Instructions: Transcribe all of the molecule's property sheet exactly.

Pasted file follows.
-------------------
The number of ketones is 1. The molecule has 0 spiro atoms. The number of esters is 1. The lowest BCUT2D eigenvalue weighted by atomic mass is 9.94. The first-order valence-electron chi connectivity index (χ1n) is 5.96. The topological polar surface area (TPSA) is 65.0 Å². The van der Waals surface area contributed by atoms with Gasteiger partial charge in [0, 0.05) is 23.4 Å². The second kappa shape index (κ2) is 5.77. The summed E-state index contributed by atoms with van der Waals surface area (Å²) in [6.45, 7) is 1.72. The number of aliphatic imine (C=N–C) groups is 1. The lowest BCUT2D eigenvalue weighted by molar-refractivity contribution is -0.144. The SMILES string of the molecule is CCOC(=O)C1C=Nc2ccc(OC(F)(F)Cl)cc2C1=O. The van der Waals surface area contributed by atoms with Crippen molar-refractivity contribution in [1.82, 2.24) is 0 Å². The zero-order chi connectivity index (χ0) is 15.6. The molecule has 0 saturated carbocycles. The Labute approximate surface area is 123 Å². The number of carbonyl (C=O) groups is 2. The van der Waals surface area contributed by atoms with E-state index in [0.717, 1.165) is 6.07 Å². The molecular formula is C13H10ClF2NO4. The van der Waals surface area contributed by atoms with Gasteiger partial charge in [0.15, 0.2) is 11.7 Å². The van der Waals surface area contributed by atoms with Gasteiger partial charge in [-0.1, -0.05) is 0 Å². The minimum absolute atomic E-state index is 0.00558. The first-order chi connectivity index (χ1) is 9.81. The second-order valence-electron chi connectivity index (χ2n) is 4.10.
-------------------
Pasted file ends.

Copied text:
The number of ketones is 1. The molecule has 0 spiro atoms. The number of esters is 1. The lowest BCUT2D eigenvalue weighted by atomic mass is 9.94. The first-order valence-electron chi connectivity index (χ1n) is 5.96. The topological polar surface area (TPSA) is 65.0 Å². The van der Waals surface area contributed by atoms with Gasteiger partial charge in [0, 0.05) is 23.4 Å². The second kappa shape index (κ2) is 5.77. The summed E-state index contributed by atoms with van der Waals surface area (Å²) in [6.45, 7) is 1.72. The number of aliphatic imine (C=N–C) groups is 1. The lowest BCUT2D eigenvalue weighted by molar-refractivity contribution is -0.144. The SMILES string of the molecule is CCOC(=O)C1C=Nc2ccc(OC(F)(F)Cl)cc2C1=O. The van der Waals surface area contributed by atoms with Crippen molar-refractivity contribution in [1.82, 2.24) is 0 Å². The zero-order chi connectivity index (χ0) is 15.6. The molecule has 0 saturated carbocycles. The Labute approximate surface area is 123 Å². The number of carbonyl (C=O) groups is 2. The van der Waals surface area contributed by atoms with E-state index in [0.717, 1.165) is 6.07 Å². The molecular formula is C13H10ClF2NO4. The van der Waals surface area contributed by atoms with Gasteiger partial charge in [0.15, 0.2) is 11.7 Å². The van der Waals surface area contributed by atoms with Gasteiger partial charge in [-0.1, -0.05) is 0 Å². The minimum absolute atomic E-state index is 0.00558. The first-order chi connectivity index (χ1) is 9.81. The second-order valence-electron chi connectivity index (χ2n) is 4.10.